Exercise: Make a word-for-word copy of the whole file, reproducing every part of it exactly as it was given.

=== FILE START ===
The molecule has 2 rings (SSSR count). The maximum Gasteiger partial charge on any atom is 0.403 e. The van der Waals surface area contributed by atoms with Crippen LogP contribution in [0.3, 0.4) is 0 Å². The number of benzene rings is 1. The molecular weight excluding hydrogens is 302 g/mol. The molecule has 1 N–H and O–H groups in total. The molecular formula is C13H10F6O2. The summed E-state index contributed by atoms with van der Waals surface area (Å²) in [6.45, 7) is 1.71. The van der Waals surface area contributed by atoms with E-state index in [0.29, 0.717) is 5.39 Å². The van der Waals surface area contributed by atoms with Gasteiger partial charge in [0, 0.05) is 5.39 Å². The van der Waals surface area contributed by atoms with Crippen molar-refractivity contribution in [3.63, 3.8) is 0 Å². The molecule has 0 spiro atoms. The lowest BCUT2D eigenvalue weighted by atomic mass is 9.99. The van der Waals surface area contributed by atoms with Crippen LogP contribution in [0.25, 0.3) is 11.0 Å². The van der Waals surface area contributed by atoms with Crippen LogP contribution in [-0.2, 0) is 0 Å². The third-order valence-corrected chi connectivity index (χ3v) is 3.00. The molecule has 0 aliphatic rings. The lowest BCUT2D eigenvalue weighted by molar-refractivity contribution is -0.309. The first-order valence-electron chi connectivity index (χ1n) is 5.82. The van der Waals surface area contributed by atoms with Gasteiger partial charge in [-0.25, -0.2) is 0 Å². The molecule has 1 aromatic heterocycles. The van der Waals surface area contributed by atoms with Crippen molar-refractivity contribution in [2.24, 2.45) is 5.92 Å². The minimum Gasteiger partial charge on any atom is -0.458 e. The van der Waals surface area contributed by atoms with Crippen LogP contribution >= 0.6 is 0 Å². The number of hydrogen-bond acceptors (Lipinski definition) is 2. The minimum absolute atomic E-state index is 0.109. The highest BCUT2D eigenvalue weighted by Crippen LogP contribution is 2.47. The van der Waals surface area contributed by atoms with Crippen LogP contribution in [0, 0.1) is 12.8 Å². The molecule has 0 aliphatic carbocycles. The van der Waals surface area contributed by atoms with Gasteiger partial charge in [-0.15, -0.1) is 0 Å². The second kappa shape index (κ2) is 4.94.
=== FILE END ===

The molecule has 2 rings (SSSR count). The maximum Gasteiger partial charge on any atom is 0.403 e. The van der Waals surface area contributed by atoms with Crippen LogP contribution in [0.3, 0.4) is 0 Å². The number of benzene rings is 1. The molecular weight excluding hydrogens is 302 g/mol. The molecule has 1 N–H and O–H groups in total. The molecular formula is C13H10F6O2. The summed E-state index contributed by atoms with van der Waals surface area (Å²) in [6.45, 7) is 1.71. The van der Waals surface area contributed by atoms with E-state index in [0.29, 0.717) is 5.39 Å². The van der Waals surface area contributed by atoms with Gasteiger partial charge in [0, 0.05) is 5.39 Å². The van der Waals surface area contributed by atoms with Crippen molar-refractivity contribution in [3.63, 3.8) is 0 Å². The molecule has 0 spiro atoms. The lowest BCUT2D eigenvalue weighted by atomic mass is 9.99. The van der Waals surface area contributed by atoms with Crippen LogP contribution in [0.25, 0.3) is 11.0 Å². The van der Waals surface area contributed by atoms with Crippen LogP contribution in [-0.2, 0) is 0 Å². The third-order valence-corrected chi connectivity index (χ3v) is 3.00. The molecule has 0 aliphatic rings. The lowest BCUT2D eigenvalue weighted by molar-refractivity contribution is -0.309. The first-order valence-electron chi connectivity index (χ1n) is 5.82. The van der Waals surface area contributed by atoms with Gasteiger partial charge in [-0.25, -0.2) is 0 Å². The molecule has 1 aromatic heterocycles. The van der Waals surface area contributed by atoms with Crippen molar-refractivity contribution in [2.24, 2.45) is 5.92 Å². The minimum Gasteiger partial charge on any atom is -0.458 e. The van der Waals surface area contributed by atoms with Crippen LogP contribution >= 0.6 is 0 Å². The number of hydrogen-bond acceptors (Lipinski definition) is 2. The minimum absolute atomic E-state index is 0.109. The highest BCUT2D eigenvalue weighted by Crippen LogP contribution is 2.47. The van der Waals surface area contributed by atoms with Crippen LogP contribution in [0, 0.1) is 12.8 Å². The molecule has 0 aliphatic carbocycles. The van der Waals surface area contributed by atoms with Gasteiger partial charge in [-0.15, -0.1) is 0 Å². The second kappa shape index (κ2) is 4.94.